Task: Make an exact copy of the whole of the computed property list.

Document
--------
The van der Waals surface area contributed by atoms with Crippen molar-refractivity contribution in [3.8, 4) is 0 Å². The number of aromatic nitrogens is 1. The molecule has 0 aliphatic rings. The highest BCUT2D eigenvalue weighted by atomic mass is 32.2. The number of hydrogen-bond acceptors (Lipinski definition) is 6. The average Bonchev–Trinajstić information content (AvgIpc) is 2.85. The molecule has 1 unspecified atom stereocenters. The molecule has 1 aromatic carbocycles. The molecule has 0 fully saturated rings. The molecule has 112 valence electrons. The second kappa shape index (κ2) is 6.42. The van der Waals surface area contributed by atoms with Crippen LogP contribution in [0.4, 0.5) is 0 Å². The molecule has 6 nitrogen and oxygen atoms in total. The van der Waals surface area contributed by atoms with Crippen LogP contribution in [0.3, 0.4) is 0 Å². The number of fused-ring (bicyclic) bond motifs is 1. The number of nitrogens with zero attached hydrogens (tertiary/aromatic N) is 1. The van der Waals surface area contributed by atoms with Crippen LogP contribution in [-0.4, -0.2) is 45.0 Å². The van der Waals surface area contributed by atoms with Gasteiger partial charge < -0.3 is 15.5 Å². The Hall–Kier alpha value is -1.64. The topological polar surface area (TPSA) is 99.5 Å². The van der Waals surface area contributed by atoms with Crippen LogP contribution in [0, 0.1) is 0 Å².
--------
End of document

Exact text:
The van der Waals surface area contributed by atoms with Crippen molar-refractivity contribution in [3.8, 4) is 0 Å². The number of aromatic nitrogens is 1. The molecule has 0 aliphatic rings. The highest BCUT2D eigenvalue weighted by atomic mass is 32.2. The number of hydrogen-bond acceptors (Lipinski definition) is 6. The average Bonchev–Trinajstić information content (AvgIpc) is 2.85. The molecule has 1 unspecified atom stereocenters. The molecule has 1 aromatic carbocycles. The molecule has 0 fully saturated rings. The molecule has 112 valence electrons. The second kappa shape index (κ2) is 6.42. The van der Waals surface area contributed by atoms with Crippen LogP contribution in [0.4, 0.5) is 0 Å². The molecule has 6 nitrogen and oxygen atoms in total. The van der Waals surface area contributed by atoms with Crippen LogP contribution in [0.3, 0.4) is 0 Å². The number of fused-ring (bicyclic) bond motifs is 1. The number of nitrogens with zero attached hydrogens (tertiary/aromatic N) is 1. The van der Waals surface area contributed by atoms with Crippen LogP contribution in [-0.4, -0.2) is 45.0 Å². The van der Waals surface area contributed by atoms with Gasteiger partial charge < -0.3 is 15.5 Å². The Hall–Kier alpha value is -1.64. The topological polar surface area (TPSA) is 99.5 Å². The van der Waals surface area contributed by atoms with Crippen LogP contribution in [0, 0.1) is 0 Å².